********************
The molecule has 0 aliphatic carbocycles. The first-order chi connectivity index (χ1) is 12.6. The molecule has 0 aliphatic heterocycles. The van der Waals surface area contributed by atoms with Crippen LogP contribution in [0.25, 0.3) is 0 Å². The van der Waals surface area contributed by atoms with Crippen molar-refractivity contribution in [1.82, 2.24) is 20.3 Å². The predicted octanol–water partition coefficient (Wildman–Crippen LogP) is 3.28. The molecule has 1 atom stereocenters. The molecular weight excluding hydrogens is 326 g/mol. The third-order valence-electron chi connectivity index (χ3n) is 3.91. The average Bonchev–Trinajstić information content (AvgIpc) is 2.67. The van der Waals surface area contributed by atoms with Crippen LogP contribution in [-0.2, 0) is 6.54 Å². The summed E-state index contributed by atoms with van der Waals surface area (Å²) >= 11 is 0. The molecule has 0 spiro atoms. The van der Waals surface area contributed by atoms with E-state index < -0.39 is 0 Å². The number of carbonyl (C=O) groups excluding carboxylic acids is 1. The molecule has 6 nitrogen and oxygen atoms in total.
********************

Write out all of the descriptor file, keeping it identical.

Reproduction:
The molecule has 0 aliphatic carbocycles. The first-order chi connectivity index (χ1) is 12.6. The molecule has 0 aliphatic heterocycles. The van der Waals surface area contributed by atoms with Crippen LogP contribution in [0.25, 0.3) is 0 Å². The van der Waals surface area contributed by atoms with Crippen molar-refractivity contribution in [1.82, 2.24) is 20.3 Å². The predicted octanol–water partition coefficient (Wildman–Crippen LogP) is 3.28. The molecule has 1 atom stereocenters. The molecular weight excluding hydrogens is 326 g/mol. The third-order valence-electron chi connectivity index (χ3n) is 3.91. The average Bonchev–Trinajstić information content (AvgIpc) is 2.67. The van der Waals surface area contributed by atoms with Crippen LogP contribution in [-0.2, 0) is 6.54 Å². The summed E-state index contributed by atoms with van der Waals surface area (Å²) >= 11 is 0. The molecule has 0 spiro atoms. The van der Waals surface area contributed by atoms with E-state index < -0.39 is 0 Å². The number of carbonyl (C=O) groups excluding carboxylic acids is 1. The molecule has 6 nitrogen and oxygen atoms in total.